Canada vs. The United States: which country do entrepreneurs prefer to call home?

Whether you are thinking about starting a new business or expanding your current one, there are many things that can influence the success of your new venture. One of these aspects is location, or more exactly, the country you are planning to expand in.

For quite some time now, U.S. entrepreneurs have started to consider opening a business north of the border, in Canada. But is Canada a better business environment than the United States, or is their decision based solely on diversification?

The answer is far from being a straightforward one, but we are here to get the facts right and help those who are still not sure what to do, to make a more educated decision. But before we dive into what makes Canada so attractive for foreign entrepreneurs, let’s take a look at each of the country’s banking sector.

Canada vs. The U.S. banking sector

Despite performing many similar functions, the Canadian and U.S. banking sector are very different if one was to take a closer look.

The first formal Canadian bank was opened 26 years after the First Bank of the United States, and because it carried a British influence, Canada seemed to value stability over experimentation. The U.S. banking sector seemed to always be more decentralized and localized, leading to a lot of trial and error. But many would say that, if it wasn’t for all these things that failed and got changed, we would not have the world’s largest bank system, as we now do. On the other hand, The Canadian banking sector was declared back in 2008 the safest in the world, according to the World Economic Forum.

After the financial crisis, which had only little impact on Canadian banks, U.S. banks are still spending most of their time building capital. As a result, this allowed Canadian banks to have higher leverage than U.S. banks, making them more reliable in the eyes of consumers.

Ultimately, the fact that Canada was less affected by the financial crisis led to a number of things. For example, Canada has an average practical tax rate higher than the United States, which means a U.S. citizen takes home around $15,000 more each year. This also affects the cost of living, making it higher for Americans than for Canadians. For example, rent for a one-bedroom apartment in New York City is, on average, a little over $3,000, while in Toronto it slightly exceeds $1,500. Americans also pay more for food, transportation, and clothing.

All of these things, plus some other factors, such as family benefits, healthcare, and education costs, make Canada a much more appealing location to open a new branch or relocate altogether.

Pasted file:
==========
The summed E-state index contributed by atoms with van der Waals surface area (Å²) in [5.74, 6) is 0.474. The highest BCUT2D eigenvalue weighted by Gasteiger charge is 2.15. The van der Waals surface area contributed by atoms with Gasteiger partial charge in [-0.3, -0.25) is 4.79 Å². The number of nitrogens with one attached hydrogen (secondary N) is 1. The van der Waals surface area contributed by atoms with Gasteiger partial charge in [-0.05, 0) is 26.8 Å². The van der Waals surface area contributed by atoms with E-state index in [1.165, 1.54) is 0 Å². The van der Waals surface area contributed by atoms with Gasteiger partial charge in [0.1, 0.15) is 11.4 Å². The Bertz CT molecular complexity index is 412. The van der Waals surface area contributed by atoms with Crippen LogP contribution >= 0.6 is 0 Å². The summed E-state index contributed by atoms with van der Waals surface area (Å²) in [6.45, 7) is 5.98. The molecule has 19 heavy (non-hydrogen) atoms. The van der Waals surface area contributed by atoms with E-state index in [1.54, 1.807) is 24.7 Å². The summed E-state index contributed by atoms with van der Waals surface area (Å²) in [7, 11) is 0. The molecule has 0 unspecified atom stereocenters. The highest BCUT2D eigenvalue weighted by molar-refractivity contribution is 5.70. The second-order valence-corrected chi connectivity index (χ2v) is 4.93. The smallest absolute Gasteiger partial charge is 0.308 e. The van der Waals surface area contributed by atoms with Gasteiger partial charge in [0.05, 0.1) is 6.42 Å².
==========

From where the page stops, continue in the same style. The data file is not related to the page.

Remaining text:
What about the investment sector?

10 years ago, Canada was not exactly a friendly place for investors. Since then, several startup hubs started appearing, all focused on identifying, nurturing, and helping new businesses develop, and it sure did work. Not only did tech start-ups start to thrive, with Toronto alone hosting between 2,500 and 4,000 startups, but big tech companies such as Facebook and Google also have a solid presence in both Toronto and Montreal. Intel, another infamous tech company, also stated recently that they are planning on opening a new graphics-chip design lab in Toronto, joining Samsung and NVIDIA, which both have research labs in the city.

But in terms of investment, Canada not only has the room to welcome new companies, but they also have the talent pool to support this. And even though Canada’s salaries are not jumping out the window, as you may see if you were to take a look at the paychecks in Silicon Valley, the low cost of living does allow people to make the most out of their money.

There is no reason to talk about the investment potential that the United States has, with more than 30 million small businesses operating in the U.S. as of 2018, but a bigger business environment also means bigger competition. This is why many entrepreneurs fear the U.S. market may not have a place for them.

To fund a business, one needs capital. Capital comes from applying for loans, seeking investors, or saving up money, although the last scenario is often the less common. Canada offers several special tax considerations for US investors, and this means lower costs, which ultimately accounts for profit. What’s more, U.S. investors can take advantage of the various types of loans Canada has available.

U.S. entrepreneurs venture across the border

Those seeking to take their business north of the border need to keep in mind some important things, whether they seek to expand their existing business or open a new one. One of the major aspects that attract entrepreneurs to Canada is the decrease in corporate taxes. The corporate tax in the U.S. is 21%, whereas in Canada it is 15%, 3% lower than 10 years ago. This means if your business generates $1 million a year, you could be saving $60,000 by opening a business in Canada.

The United States sure has one of the top startup hubs in the world, but Canada is expanding rapidly. The Toronto-Waterloo Region Corridor is known as the Silicon Valley of the North and has helped 15,000 tech companies develop. Add this to the lower cost of living and operating, and you get why so many U.S. entrepreneurs consider Canada a venture option.

On top of everything, Canada has one of the most stable economies in the world. Canada ranks 6 on Forbes’ list of Best Countries for Business, whereas The United States ranks 17. This makes sense when you think of the fact that Canada wasn’t too affected by the economic crisis.

Doing business in Canada may be more financially accessible, but this doesn’t make it much simpler. If you are planning on expanding your U.S. business to Canada, you need to keep in mind currency exchange and study the market to properly pay employees. You may want to hire some financial experts to help you out with that.

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